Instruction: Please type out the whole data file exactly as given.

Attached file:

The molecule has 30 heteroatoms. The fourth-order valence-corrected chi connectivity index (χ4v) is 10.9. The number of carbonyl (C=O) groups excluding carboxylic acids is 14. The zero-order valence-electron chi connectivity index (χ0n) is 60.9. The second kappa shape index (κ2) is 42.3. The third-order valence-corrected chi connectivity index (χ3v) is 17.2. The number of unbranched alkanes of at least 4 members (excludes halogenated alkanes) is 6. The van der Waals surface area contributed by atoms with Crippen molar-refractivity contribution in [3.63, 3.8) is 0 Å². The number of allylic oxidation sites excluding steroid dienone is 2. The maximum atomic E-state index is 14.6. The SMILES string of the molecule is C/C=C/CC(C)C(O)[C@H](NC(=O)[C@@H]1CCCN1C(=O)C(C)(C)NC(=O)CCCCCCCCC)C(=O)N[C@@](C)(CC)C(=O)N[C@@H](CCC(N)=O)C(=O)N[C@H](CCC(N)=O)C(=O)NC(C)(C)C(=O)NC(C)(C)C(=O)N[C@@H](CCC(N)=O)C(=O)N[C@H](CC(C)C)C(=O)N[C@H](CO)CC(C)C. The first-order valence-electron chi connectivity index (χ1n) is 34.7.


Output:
The molecule has 30 heteroatoms. The fourth-order valence-corrected chi connectivity index (χ4v) is 10.9. The number of carbonyl (C=O) groups excluding carboxylic acids is 14. The zero-order valence-electron chi connectivity index (χ0n) is 60.9. The second kappa shape index (κ2) is 42.3. The third-order valence-corrected chi connectivity index (χ3v) is 17.2. The number of unbranched alkanes of at least 4 members (excludes halogenated alkanes) is 6. The van der Waals surface area contributed by atoms with Crippen molar-refractivity contribution in [3.63, 3.8) is 0 Å². The number of allylic oxidation sites excluding steroid dienone is 2. The maximum atomic E-state index is 14.6. The SMILES string of the molecule is C/C=C/CC(C)C(O)[C@H](NC(=O)[C@@H]1CCCN1C(=O)C(C)(C)NC(=O)CCCCCCCCC)C(=O)N[C@@](C)(CC)C(=O)N[C@@H](CCC(N)=O)C(=O)N[C@H](CCC(N)=O)C(=O)NC(C)(C)C(=O)NC(C)(C)C(=O)N[C@@H](CCC(N)=O)C(=O)N[C@H](CC(C)C)C(=O)N[C@H](CO)CC(C)C. The first-order valence-electron chi connectivity index (χ1n) is 34.7.